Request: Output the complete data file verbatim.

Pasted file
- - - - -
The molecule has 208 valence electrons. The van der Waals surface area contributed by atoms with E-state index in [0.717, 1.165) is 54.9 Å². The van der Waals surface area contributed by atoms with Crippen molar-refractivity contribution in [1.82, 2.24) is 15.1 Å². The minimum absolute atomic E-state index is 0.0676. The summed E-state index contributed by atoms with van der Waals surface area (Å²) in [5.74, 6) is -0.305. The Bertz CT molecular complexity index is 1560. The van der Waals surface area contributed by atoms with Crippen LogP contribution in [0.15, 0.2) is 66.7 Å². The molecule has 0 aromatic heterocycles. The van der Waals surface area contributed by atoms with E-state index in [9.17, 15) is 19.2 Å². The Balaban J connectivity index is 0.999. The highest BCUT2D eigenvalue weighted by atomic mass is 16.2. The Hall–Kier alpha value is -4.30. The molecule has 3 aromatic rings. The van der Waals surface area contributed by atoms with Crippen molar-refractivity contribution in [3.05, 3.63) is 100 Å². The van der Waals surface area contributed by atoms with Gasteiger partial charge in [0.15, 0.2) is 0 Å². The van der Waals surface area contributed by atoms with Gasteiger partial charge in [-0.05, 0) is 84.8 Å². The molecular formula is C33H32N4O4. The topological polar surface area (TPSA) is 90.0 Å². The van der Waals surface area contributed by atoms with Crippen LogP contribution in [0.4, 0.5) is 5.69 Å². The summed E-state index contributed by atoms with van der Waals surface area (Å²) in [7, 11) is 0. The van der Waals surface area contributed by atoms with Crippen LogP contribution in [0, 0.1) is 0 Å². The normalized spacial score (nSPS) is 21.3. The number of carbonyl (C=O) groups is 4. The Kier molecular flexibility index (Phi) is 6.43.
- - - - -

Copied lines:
The molecule has 208 valence electrons. The van der Waals surface area contributed by atoms with E-state index in [0.717, 1.165) is 54.9 Å². The van der Waals surface area contributed by atoms with Crippen molar-refractivity contribution in [1.82, 2.24) is 15.1 Å². The minimum absolute atomic E-state index is 0.0676. The summed E-state index contributed by atoms with van der Waals surface area (Å²) in [5.74, 6) is -0.305. The Bertz CT molecular complexity index is 1560. The van der Waals surface area contributed by atoms with Crippen LogP contribution in [0.15, 0.2) is 66.7 Å². The molecule has 0 aromatic heterocycles. The van der Waals surface area contributed by atoms with E-state index in [9.17, 15) is 19.2 Å². The Balaban J connectivity index is 0.999. The highest BCUT2D eigenvalue weighted by atomic mass is 16.2. The Hall–Kier alpha value is -4.30. The molecule has 3 aromatic rings. The van der Waals surface area contributed by atoms with Crippen molar-refractivity contribution in [3.05, 3.63) is 100 Å². The van der Waals surface area contributed by atoms with Gasteiger partial charge in [0.15, 0.2) is 0 Å². The van der Waals surface area contributed by atoms with Gasteiger partial charge in [-0.05, 0) is 84.8 Å². The molecular formula is C33H32N4O4. The topological polar surface area (TPSA) is 90.0 Å². The van der Waals surface area contributed by atoms with Crippen LogP contribution in [0.4, 0.5) is 5.69 Å². The summed E-state index contributed by atoms with van der Waals surface area (Å²) in [7, 11) is 0. The van der Waals surface area contributed by atoms with Crippen LogP contribution in [0, 0.1) is 0 Å². The normalized spacial score (nSPS) is 21.3. The number of carbonyl (C=O) groups is 4. The Kier molecular flexibility index (Phi) is 6.43.